“Sometimes there’s nothing to worry about—it’s just 200 years old, is all,” says Ernesto Caldeira, a New Orleans Realtor® who specializes in period homes.

In fact, there are several reasons historic homes can blow their newer counterparts out of the water. Check out these advantages—but also make sure to find a knowledgeable agent and home inspector you trust.

Quality of construction

The No. 1 thing you’ll find in a historic home that you can’t get nowadays? Sturdy construction with meticulous attention to detail. Leaded glass windows that survive high winds and hail better than its newer neighbors. Floors made from heartwood, which won’t scratch easily or warp (and hasn’t been available in decades).

“It is more comfortable, better built, and better designed than anything else around,” says Caldeira, who himself lives in a house built in 1810. “It has cross ventilation, it has galleries—everything about it is wonderful and gracious and charming. And it’s solid as a rock.”

Functional charm

It may feel like a tank, but the architects of yore crammed a lot into a home that you don’t get with today’s fast-paced construction—and most of it served a purpose. Transom windows can be cracked open, pouring cool air into your living room and keeping your AC bill down. The dumbwaiter that used to carry food upstairs can now be used to drop your laundry hands-free to the first floor. And the picture rail lining the bedrooms can safely display your art collection without having to tear holes in the walls. Plus, it all just looks cooler, right?

Tax benefits

If you’re terrified of a bad investment and looking for a little financial reassurance, there are several local, state and federal tax breaks for owners of historic homes. The government wants you to keep preserving these properties, so it’s generally willing to chip in a little bit—even if that means reducing your bill to the IRS.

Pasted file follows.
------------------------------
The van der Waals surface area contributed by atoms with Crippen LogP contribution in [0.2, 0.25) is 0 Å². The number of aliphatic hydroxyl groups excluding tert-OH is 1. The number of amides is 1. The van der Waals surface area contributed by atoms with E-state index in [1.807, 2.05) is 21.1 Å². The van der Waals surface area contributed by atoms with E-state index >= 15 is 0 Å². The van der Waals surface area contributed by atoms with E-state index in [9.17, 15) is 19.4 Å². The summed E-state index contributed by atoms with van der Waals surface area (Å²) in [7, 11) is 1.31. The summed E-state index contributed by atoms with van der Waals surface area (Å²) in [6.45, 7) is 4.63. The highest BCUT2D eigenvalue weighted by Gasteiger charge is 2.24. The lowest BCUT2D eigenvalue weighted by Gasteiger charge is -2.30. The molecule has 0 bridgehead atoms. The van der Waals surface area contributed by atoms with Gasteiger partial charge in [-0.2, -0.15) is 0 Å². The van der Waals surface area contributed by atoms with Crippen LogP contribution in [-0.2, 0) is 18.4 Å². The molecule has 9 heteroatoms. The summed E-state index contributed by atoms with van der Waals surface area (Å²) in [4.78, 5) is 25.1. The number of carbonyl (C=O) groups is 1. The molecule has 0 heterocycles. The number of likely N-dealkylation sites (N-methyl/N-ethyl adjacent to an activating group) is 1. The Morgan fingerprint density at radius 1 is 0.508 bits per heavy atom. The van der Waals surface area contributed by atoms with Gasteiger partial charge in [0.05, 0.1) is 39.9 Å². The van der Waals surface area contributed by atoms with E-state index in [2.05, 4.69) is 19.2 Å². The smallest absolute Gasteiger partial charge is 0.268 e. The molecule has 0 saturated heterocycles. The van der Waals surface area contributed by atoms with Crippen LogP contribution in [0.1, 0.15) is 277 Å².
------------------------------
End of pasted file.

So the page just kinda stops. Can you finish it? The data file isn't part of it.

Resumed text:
The advantage of living in an, ahem, “mature” home is that you usually get the mature landscaping to go with it. Imagine living along a tree-lined street that not only makes everything feel cozier, but also increases your home’s value.

Finally, if you’re looking to show off a little, remember that you can always open your home to the public—having a beautifully preserved historic home comes with the possibility of hosting garden or holiday tours. Sure, these old bones aren’t for everyone. But if you’ve done your research and your Realtor and home inspector approve, why not make a commitment to own a piece of history?

“Give me an old house any day of the week,” Caldeira says. “They’re just built to last.”


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What is a ranch house? If there’s one architectural style that says “suburbia,” it’s this type of home design. Comfortable in design and humble in every sense of the word, this iconic, homegrown archetype actually has a glamorous past.

What Is a Ranch House? A Suburban Architectural Gem

What is a ranch house?